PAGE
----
Arlington, Virginia—Today, the U.S. Supreme Court agreed to hear a potentially landmark case challenging a Maine law that bans families from an otherwise generally available student-aid program if they choose to send their children to schools that teach religion. The Institute for Justice (IJ), which represents the parents in Carson v. Makin, will argue the case in the 2021-22 term before the justices.
In 2020, the Institute for Justice won the landmark Supreme Court victory in Espinoza v. Montana Department of Revenue, in which the High Court held that states cannot bar families participating in generally available student-aid programs from selecting religiously affiliated schools for their children. The Court held that discrimination based on the religious “status,” or identity, of a school violates the Free Exercise Clause of the U.S. Constitution.
Despite that ruling, in October 2020 the 1st U.S. Circuit Court of Appeals upheld a religious exclusion in Maine’s tuition assistance program for high school students. Under that program, if a school district does not maintain its own public school or contract with a school to educate its students, it must pay for students to attend the school of their parents’ choice—whether public or private, in-state or out-of-state. Parents, however, may not select a school that Maine deems “sectarian,” which the state defines as a school that provides religious instruction.
According to the 1st Circuit’s decision, this exclusion turns not on the religious “status” of the excluded schools, but rather on the religious “use” to which a student’s aid would be put—that is, procuring an education that includes religious instruction. And the 1st Circuit upheld the exclusion even though it is parents—not government—who choose the schools their children attend under the program. In other words, the court held that although Espinoza prohibits Maine from excluding schools because they are religious, Maine can still exclude parents from choosing schools that do religious things.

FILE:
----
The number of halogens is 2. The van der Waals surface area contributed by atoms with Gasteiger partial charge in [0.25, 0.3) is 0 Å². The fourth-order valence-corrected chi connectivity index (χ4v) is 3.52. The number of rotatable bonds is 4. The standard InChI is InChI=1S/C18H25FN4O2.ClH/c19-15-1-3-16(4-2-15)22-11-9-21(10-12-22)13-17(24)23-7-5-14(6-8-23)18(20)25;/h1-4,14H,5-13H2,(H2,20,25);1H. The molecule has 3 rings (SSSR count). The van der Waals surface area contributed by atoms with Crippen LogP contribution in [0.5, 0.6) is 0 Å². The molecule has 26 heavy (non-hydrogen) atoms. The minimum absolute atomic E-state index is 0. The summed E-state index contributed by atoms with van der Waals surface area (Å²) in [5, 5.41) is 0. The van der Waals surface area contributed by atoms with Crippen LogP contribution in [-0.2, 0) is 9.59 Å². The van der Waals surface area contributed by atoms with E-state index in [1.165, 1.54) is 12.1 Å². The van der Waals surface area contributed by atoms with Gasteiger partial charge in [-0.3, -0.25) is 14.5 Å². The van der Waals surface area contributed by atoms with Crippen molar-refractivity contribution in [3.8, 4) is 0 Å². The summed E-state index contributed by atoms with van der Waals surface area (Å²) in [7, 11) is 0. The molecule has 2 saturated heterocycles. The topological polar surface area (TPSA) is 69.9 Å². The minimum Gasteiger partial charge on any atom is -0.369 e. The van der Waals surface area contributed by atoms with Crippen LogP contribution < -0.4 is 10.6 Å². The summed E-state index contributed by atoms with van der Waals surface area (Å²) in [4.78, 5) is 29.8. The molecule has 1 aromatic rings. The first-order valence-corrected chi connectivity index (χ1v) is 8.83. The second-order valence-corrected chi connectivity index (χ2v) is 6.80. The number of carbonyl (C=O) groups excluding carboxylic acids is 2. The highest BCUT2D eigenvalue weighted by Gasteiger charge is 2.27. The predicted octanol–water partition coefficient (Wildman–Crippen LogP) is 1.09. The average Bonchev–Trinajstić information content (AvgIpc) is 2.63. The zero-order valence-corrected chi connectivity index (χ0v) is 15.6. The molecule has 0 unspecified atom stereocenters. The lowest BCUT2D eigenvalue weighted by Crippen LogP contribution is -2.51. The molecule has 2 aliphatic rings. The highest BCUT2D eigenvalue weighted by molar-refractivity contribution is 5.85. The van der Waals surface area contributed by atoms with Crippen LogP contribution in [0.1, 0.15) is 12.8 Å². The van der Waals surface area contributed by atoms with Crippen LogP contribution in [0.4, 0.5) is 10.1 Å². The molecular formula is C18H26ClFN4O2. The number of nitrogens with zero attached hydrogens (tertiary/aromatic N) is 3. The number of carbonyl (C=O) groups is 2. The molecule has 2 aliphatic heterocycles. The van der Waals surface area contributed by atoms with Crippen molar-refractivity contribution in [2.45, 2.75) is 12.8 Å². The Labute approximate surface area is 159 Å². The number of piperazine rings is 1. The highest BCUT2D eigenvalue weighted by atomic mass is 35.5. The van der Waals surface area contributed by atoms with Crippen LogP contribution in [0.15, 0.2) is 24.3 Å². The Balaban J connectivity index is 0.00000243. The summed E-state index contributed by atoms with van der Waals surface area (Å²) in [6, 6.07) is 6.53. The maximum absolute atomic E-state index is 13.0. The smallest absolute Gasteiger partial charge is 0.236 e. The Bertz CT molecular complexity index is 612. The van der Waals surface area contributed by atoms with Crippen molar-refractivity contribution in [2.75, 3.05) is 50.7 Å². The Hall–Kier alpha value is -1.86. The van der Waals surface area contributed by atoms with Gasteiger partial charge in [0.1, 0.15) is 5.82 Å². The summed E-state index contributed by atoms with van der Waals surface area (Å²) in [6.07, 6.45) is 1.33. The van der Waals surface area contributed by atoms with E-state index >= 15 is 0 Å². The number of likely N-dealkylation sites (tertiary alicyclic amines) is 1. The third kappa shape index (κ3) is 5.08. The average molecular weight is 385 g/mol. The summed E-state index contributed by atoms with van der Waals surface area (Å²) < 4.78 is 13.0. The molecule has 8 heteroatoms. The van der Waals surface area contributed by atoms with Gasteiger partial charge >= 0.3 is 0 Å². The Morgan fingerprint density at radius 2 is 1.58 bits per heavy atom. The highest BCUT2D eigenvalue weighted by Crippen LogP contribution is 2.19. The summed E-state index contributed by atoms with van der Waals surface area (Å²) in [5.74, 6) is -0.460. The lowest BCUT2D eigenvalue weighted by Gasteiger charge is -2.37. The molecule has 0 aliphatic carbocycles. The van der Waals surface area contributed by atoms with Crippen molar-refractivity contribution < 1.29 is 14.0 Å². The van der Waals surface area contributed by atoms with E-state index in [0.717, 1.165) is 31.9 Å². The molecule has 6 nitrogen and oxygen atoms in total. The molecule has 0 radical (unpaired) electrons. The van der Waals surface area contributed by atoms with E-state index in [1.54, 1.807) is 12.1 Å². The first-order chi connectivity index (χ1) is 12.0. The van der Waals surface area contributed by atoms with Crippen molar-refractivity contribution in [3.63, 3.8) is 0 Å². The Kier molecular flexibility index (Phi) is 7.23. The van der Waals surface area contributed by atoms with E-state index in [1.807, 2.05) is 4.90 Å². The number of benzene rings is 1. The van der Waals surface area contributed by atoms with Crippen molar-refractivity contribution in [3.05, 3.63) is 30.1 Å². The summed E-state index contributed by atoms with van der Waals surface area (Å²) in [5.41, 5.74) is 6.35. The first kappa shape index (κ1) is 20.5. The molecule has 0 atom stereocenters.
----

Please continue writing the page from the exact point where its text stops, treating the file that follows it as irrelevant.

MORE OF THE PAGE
“By singling out religion—and only religion—for exclusion from its tuition assistance program, Maine violates the U.S. Constitution,” said Senior Attorney Michael Bindas of the Institute for Justice. “The state flatly bans parents from choosing schools that offer religious instruction. That is unconstitutional. The Supreme Court now has the opportunity to hold that such religious ‘use’ discrimination in student-aid programs is just as unconstitutional as the religious ‘status’ discrimination it held unconstitutional in Espinoza.”
“In student-aid programs like Maine’s, parents—not the government—choose the schools their children will attend,” said IJ Managing Attorney Arif Panju. “If parents believe a school that aligns with their faith is best for their child, the state should not be allowed to deny them that choice.”
“The Court’s decision to hear this appeal is a tremendously important development not only for Maine families, but for all families who simply want access to the schools that will best serve their children’s needs,” added Bindas. “If a family believes that a school that provides religious instruction is the best option for their child, they should be permitted to choose it, just as they should be permitted to choose a school with a strong STEM curriculum, language immersion classes or a robust arts program.”
Lea Patterson, an attorney with IJ’s co-counsel First Liberty Institute, said, “For 40 years, Maine has rejected parental choice in education and allowed religious discrimination to persist. We are confident the Supreme Court will put an end to that discrimination, so that schoolchildren are no longer deprived of desperately needed educational opportunity and the right to freely exercise their religion.”
IJ President and General Counsel Scott Bullock added, “Now more than ever, it is time to expand educational opportunity for all families. Parents should have access to a wide array of educational options—public and private, religious and non-religious—so that they can access the school that best meets their child’s unique, individual needs. The Supreme Court now has the chance to help make that a reality.”